1. his theoretical control over the company;

    2. the fact that he has taken only 8 out of 16 days’ holiday in the last year;

    3. he had not received pay for the last month (because the cheque book was not available).

  4. The Bottrill case subsequently went to the Court of Appeal ([1999] IRLR 326). The Court of Appeal upheld the decision of the EAT and stated that:

    ' … whether or not an employer/employee relationship exists can only be decided by having regard to all the relevant facts. If an individual has a controlling shareholding that is certainly a fact which is likely to be significant in all situations and in some cases it may prove to be decisive. However, it is only one of the factors which are relevant and certainly it is not to be taken as determinative without considering all the relevant circumstances.'

  5. Counsel for the SSTI requested further guidance on the subject generally and the Court of Appeal responded as follows:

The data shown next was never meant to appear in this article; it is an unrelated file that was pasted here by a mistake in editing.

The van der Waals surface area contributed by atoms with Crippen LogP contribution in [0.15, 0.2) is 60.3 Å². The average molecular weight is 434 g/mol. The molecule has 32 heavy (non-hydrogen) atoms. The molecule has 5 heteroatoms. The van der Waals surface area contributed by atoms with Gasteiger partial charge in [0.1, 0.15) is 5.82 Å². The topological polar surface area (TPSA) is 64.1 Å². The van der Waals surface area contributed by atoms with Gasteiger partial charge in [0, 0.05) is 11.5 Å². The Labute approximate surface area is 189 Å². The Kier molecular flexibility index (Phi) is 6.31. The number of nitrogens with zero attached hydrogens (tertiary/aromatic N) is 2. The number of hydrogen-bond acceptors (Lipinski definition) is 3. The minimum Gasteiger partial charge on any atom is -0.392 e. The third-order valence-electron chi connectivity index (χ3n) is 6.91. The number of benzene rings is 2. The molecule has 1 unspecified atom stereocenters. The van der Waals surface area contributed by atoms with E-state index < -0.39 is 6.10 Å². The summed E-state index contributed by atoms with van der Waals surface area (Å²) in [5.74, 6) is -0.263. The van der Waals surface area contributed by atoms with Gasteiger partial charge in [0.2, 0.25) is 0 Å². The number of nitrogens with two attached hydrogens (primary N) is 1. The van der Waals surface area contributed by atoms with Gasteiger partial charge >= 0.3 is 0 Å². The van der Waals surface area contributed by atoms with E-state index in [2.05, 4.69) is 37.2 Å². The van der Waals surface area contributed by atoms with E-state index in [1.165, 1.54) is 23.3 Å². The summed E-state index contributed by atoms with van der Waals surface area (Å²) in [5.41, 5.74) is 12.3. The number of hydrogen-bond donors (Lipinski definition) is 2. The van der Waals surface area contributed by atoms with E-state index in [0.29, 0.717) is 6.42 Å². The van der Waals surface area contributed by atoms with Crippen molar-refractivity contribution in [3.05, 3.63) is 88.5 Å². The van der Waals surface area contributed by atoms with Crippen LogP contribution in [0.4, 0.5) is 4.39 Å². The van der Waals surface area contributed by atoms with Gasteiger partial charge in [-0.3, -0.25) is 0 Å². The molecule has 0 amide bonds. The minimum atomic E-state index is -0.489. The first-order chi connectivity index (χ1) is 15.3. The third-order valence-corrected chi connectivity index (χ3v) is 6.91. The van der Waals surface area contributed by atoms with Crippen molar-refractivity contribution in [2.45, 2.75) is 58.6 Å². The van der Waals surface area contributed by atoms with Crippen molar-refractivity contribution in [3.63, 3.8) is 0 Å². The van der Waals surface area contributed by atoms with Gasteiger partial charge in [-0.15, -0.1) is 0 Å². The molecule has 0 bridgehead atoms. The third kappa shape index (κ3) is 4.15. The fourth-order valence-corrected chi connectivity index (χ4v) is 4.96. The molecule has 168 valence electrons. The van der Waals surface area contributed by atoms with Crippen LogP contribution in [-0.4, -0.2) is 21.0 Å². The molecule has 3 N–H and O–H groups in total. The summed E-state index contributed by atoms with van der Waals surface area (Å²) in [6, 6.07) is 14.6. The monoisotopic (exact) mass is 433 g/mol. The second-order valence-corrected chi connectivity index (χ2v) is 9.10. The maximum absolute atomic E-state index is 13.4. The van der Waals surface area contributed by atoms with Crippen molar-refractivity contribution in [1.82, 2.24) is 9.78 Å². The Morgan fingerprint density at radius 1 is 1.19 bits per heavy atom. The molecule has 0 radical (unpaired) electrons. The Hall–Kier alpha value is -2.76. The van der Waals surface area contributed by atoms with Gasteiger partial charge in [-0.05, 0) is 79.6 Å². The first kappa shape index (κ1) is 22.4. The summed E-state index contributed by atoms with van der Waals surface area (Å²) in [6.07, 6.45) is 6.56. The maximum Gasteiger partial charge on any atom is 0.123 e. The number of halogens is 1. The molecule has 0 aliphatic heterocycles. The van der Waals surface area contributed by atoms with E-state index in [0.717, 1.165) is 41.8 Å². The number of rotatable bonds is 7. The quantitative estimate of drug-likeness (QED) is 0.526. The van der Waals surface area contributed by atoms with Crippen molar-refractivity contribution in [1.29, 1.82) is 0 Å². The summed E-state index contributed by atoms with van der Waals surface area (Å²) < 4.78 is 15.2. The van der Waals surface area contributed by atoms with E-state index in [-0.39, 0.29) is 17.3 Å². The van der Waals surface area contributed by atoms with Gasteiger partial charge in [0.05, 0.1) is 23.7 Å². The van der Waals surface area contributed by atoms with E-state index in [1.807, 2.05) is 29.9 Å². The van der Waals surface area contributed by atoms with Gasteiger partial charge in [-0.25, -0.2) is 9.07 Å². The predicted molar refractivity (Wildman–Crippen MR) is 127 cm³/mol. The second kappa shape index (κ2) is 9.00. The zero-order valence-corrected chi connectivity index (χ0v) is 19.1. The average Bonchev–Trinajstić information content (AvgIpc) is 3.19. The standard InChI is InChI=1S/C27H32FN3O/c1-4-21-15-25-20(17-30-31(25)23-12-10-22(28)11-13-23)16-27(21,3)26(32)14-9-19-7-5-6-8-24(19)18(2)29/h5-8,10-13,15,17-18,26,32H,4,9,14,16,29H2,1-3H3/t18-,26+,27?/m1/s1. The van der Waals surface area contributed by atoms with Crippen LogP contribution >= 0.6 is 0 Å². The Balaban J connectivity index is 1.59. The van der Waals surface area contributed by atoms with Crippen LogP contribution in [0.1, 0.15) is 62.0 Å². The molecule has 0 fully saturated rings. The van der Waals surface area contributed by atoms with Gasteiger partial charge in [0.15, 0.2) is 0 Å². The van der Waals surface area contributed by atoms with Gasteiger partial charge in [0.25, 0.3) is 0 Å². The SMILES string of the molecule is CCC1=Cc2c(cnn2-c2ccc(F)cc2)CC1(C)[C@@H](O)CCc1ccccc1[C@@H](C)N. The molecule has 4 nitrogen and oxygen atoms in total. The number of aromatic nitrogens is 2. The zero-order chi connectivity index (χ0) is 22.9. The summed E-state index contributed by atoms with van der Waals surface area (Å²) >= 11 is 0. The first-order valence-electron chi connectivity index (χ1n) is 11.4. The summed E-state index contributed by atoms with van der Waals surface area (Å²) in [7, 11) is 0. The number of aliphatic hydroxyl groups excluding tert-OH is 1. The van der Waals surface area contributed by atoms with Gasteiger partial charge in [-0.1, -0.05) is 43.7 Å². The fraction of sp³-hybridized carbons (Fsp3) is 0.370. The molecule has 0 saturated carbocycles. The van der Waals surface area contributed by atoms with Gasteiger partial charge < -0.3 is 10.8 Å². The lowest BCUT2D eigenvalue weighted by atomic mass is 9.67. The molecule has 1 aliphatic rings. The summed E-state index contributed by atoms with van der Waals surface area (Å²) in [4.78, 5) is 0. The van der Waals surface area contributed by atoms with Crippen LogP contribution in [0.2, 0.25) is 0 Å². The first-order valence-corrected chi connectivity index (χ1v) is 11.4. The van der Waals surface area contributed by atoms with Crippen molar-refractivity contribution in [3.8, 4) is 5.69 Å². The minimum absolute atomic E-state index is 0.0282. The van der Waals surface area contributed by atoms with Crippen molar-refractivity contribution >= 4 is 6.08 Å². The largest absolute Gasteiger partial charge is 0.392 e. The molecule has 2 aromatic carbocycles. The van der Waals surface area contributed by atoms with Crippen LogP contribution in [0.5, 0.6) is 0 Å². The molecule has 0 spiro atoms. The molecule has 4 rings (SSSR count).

We are anxious not to lay down rigid guidelines for the factual enquiry which the tribunal of fact must undertake in the particular circumstances of each case, but we hope that the following comments may be of assistance.

    'The first question which the tribunal is likely to wish to consider is whether there is or has been a genuine contract between the company and the shareholder. In this context how and for what reasons the contract came into existence (for example, whether the contract was made at a time when insolvency loomed) and what each party actually did pursuant to the contract are likely to be relevant considerations.'